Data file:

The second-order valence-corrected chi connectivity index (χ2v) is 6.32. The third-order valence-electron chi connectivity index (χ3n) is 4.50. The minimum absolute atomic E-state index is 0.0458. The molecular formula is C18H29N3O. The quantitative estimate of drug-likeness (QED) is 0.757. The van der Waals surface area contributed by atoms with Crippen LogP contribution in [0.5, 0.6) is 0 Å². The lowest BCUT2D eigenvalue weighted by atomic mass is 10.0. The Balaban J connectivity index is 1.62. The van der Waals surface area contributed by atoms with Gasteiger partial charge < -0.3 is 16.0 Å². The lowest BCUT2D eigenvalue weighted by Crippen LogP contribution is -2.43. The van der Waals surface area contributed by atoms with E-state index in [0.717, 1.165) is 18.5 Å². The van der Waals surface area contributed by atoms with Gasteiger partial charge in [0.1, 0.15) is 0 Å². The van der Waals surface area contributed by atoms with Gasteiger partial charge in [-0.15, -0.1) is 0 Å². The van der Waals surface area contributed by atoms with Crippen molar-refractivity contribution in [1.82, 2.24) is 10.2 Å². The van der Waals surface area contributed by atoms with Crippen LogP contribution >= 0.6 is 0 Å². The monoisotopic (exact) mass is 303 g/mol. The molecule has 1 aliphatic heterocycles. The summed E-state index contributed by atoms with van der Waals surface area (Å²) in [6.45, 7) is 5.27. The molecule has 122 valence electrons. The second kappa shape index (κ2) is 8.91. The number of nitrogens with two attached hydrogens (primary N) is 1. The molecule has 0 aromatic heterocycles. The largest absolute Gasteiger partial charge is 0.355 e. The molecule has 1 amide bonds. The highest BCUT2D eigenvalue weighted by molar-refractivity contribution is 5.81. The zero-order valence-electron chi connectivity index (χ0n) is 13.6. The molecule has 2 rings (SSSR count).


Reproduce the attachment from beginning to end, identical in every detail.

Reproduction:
The second-order valence-corrected chi connectivity index (χ2v) is 6.32. The third-order valence-electron chi connectivity index (χ3n) is 4.50. The minimum absolute atomic E-state index is 0.0458. The molecular formula is C18H29N3O. The quantitative estimate of drug-likeness (QED) is 0.757. The van der Waals surface area contributed by atoms with Crippen LogP contribution in [0.5, 0.6) is 0 Å². The lowest BCUT2D eigenvalue weighted by atomic mass is 10.0. The Balaban J connectivity index is 1.62. The van der Waals surface area contributed by atoms with Gasteiger partial charge < -0.3 is 16.0 Å². The lowest BCUT2D eigenvalue weighted by Crippen LogP contribution is -2.43. The van der Waals surface area contributed by atoms with E-state index in [0.717, 1.165) is 18.5 Å². The van der Waals surface area contributed by atoms with Gasteiger partial charge in [0.1, 0.15) is 0 Å². The van der Waals surface area contributed by atoms with Gasteiger partial charge in [-0.15, -0.1) is 0 Å². The van der Waals surface area contributed by atoms with Crippen molar-refractivity contribution in [1.82, 2.24) is 10.2 Å². The van der Waals surface area contributed by atoms with Crippen LogP contribution >= 0.6 is 0 Å². The monoisotopic (exact) mass is 303 g/mol. The molecule has 1 aliphatic heterocycles. The summed E-state index contributed by atoms with van der Waals surface area (Å²) in [6.45, 7) is 5.27. The molecule has 122 valence electrons. The second kappa shape index (κ2) is 8.91. The number of nitrogens with two attached hydrogens (primary N) is 1. The molecule has 0 aromatic heterocycles. The largest absolute Gasteiger partial charge is 0.355 e. The molecule has 1 amide bonds. The highest BCUT2D eigenvalue weighted by molar-refractivity contribution is 5.81. The zero-order valence-electron chi connectivity index (χ0n) is 13.6. The molecule has 2 rings (SSSR count).